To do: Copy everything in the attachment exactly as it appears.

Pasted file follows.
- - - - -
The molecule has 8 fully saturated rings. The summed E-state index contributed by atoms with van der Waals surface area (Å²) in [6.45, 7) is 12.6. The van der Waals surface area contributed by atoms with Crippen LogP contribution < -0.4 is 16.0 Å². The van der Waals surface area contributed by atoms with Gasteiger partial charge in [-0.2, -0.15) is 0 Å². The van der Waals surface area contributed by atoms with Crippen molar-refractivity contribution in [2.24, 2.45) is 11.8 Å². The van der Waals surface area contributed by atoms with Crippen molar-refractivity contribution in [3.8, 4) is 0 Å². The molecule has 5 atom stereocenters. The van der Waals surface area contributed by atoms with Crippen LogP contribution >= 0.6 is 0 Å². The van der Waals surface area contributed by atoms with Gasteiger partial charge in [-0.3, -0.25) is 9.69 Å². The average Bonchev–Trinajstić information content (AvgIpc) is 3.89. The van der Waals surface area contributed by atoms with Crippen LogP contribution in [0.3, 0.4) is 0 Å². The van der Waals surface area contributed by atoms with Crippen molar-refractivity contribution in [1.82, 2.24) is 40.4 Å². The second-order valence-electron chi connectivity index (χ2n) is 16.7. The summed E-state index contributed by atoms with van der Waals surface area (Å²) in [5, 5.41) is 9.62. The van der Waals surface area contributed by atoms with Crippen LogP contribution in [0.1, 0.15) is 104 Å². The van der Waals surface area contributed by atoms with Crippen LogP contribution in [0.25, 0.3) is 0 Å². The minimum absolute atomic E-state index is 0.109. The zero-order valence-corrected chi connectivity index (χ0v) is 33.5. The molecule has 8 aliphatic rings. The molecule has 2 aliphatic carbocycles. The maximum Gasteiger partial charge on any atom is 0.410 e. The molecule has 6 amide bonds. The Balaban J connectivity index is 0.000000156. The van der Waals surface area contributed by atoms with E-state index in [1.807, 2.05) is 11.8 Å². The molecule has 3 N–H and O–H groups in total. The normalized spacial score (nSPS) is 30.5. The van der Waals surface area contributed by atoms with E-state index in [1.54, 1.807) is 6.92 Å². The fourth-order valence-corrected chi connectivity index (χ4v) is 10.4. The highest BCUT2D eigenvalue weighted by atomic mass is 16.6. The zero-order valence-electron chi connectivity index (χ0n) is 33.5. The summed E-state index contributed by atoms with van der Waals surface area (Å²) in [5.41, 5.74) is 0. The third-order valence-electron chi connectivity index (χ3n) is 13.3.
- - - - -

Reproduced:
The molecule has 8 fully saturated rings. The summed E-state index contributed by atoms with van der Waals surface area (Å²) in [6.45, 7) is 12.6. The van der Waals surface area contributed by atoms with Crippen LogP contribution < -0.4 is 16.0 Å². The van der Waals surface area contributed by atoms with Gasteiger partial charge in [-0.2, -0.15) is 0 Å². The van der Waals surface area contributed by atoms with Crippen molar-refractivity contribution in [2.24, 2.45) is 11.8 Å². The van der Waals surface area contributed by atoms with Crippen molar-refractivity contribution in [3.8, 4) is 0 Å². The molecule has 5 atom stereocenters. The van der Waals surface area contributed by atoms with Crippen LogP contribution >= 0.6 is 0 Å². The van der Waals surface area contributed by atoms with Gasteiger partial charge in [-0.3, -0.25) is 9.69 Å². The average Bonchev–Trinajstić information content (AvgIpc) is 3.89. The van der Waals surface area contributed by atoms with Crippen LogP contribution in [0.3, 0.4) is 0 Å². The van der Waals surface area contributed by atoms with Crippen molar-refractivity contribution in [1.82, 2.24) is 40.4 Å². The second-order valence-electron chi connectivity index (χ2n) is 16.7. The summed E-state index contributed by atoms with van der Waals surface area (Å²) in [5, 5.41) is 9.62. The van der Waals surface area contributed by atoms with Crippen LogP contribution in [0.1, 0.15) is 104 Å². The van der Waals surface area contributed by atoms with Crippen LogP contribution in [0.25, 0.3) is 0 Å². The minimum absolute atomic E-state index is 0.109. The zero-order valence-corrected chi connectivity index (χ0v) is 33.5. The molecule has 8 aliphatic rings. The molecule has 2 aliphatic carbocycles. The maximum Gasteiger partial charge on any atom is 0.410 e. The molecule has 6 amide bonds. The Balaban J connectivity index is 0.000000156. The van der Waals surface area contributed by atoms with E-state index in [1.807, 2.05) is 11.8 Å². The molecule has 3 N–H and O–H groups in total. The normalized spacial score (nSPS) is 30.5. The van der Waals surface area contributed by atoms with E-state index in [1.54, 1.807) is 6.92 Å². The fourth-order valence-corrected chi connectivity index (χ4v) is 10.4. The highest BCUT2D eigenvalue weighted by atomic mass is 16.6. The zero-order valence-electron chi connectivity index (χ0n) is 33.5. The summed E-state index contributed by atoms with van der Waals surface area (Å²) in [5.41, 5.74) is 0. The third-order valence-electron chi connectivity index (χ3n) is 13.3.